Farming and rural life discussion forum. Cooking, hunting, gardening, fishing, critters, etc.
Sat Aug 11, 2012 8:03 am
The radar looked rough from work and then the report came out about a possible tornado not too far from my house. I am a little sheltered in a hollow near the top of the hill but not sheltered enough.
All the later season corn is laying flat. I may be able to prop it up but more severe weather is possible today.
My Incredible corn was mature on the first ear and young on the second. Third ear needs more time. Looks like it all gets picked today. The Silver Queen in the background was fine. It has very sturdy feeder roots starting about 5-6 inches above the ground.
My 8 foot tall Peaches and Cream was hammered except for a couple of plants. That is the Silver Queen in the background. The corn is laying down in three different directions.
Sat Aug 11, 2012 5:11 pm
Yep I know the feeling. We had that happen a few years back. We salvaged some and propped the rest up. It helped
Sun Aug 12, 2012 12:17 am
Hopefully you will able to salvage some of the corn!
Sun Aug 12, 2012 6:08 am
That's awful. But that's farming. I'm thinking back when we had the "real" farm. If not a hurricane, tornado, drought, monsoon, a couple of times the army worms came through. And of course the weeds. Seems like a lot of things work against ya !
Sun Aug 12, 2012 6:43 am
Pabst wrote:Hopefully you will able to salvage some of the corn!
I picked a couple of coolers of Incredible and gave it away to my tenants and neighbors. I was kind of surprised to find the Peaches and Cream was starting to mature so I will look at picking that later. Been to darn humid to think about blanching and freezing. The young corn is starting to stand up on its own. I didn't touch it yesterday as we had more torrential downpours.
Sun Aug 12, 2012 8:46 am
I have had my corn to blow down, and it will try to straighten up on its own. If it is close to maturity, it will finish making just like it is. Not pretty though.
Sun Aug 12, 2012 9:10 am
bob in CT wrote:
Pabst wrote:....Been to darn humid to think about blanching and freezing........
Have you tried freezing it without blanching? Hardly anyone in this area blanches corn before freezing it in this area anymore.
Sun Aug 12, 2012 10:44 am
I have not. I should try it. My stand alone freezer croaked with a bumper crop of blueberries in it- about 30 gallons. I have not replaced it but I sure miss my own corn in the winter. I heard people freeze the cob, too, but I don't have the space anymore. I suppose microwaving it would substitute for blanching if someone still wanted to cook it first.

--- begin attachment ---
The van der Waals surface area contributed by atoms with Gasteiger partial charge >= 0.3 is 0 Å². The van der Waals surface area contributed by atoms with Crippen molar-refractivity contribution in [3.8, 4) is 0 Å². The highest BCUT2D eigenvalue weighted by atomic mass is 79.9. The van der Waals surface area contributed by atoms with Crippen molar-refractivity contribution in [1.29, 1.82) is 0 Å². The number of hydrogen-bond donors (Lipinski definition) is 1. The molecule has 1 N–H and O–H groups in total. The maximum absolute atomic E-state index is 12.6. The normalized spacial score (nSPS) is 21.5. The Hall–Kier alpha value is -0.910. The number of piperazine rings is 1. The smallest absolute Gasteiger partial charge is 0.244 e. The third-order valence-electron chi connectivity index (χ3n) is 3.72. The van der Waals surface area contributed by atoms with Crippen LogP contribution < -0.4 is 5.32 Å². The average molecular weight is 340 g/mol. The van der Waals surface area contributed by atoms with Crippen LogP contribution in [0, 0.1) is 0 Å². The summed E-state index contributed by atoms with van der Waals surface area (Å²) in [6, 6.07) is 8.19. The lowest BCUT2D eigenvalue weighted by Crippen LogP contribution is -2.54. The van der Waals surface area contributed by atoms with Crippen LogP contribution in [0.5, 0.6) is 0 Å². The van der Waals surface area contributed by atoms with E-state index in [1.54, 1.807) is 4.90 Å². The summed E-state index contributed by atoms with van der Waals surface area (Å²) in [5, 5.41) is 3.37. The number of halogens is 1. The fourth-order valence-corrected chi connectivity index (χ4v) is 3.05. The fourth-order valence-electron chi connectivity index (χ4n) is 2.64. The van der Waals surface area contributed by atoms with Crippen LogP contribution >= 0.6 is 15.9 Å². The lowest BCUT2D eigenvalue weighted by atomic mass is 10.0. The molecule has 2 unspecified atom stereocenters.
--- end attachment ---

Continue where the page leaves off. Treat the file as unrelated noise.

Sun Aug 12, 2012 11:10 am
Bob, I think you need to get an aerial view of your corn patch and make sure it's not crop circles.
Sun Aug 12, 2012 1:55 pm
I came home from Power of the Red, to some blow down, but not a lot of damage. Ed
Sun Aug 12, 2012 5:04 pm
Billy Fussell wrote:I have had my corn to blow down, and it will try to straighten up on its own. If it is close to maturity, it will finish making just like it is. Not pretty though.
Billy, This morning, most of the young corn was standing up again. I think the elves visited last night!
Sun Aug 12, 2012 8:49 pm
Unless the stalks break, I've almost always had most of a blow down straighten back up.
It's pretty amazing how they just curve up from the ground.
Sun Aug 12, 2012 11:21 pm
We had some go down a couple years ago just a little shy of maturity, and it did fine!--Just kinda hard to pick and walk--eeerrr stumble down the rows to pick the ears off!!!---give it a little time and I think you will still get your freezer quota yet!--happy corn eating come the ole howling winds of winter!
We never freeze it on the cob since it wastes valuable freezer space plus tastes cobby, so we cut it all off and bag it in smaller bags! thanks; sonny
Mon Aug 13, 2012 12:42 pm
We never freeze it on the cob since it wastes valuable freezer space plus tastes cobby, so we cut it all off and bag it in smaller bags! thanks; sonny[/quote]
I agree with Sonny, about the cobby taste. (I admit to being a little picky, about sweet corn, though) I cook the corn, quick cool it, cut it off the cobs, heat seal, and freeze in boilable bags. (more for freezer burn protection, than for reheating ease, although it is convenient to reheat) Ed
Mon Aug 13, 2012 12:54 pm
Yep. Elves can be helpful sometimes.
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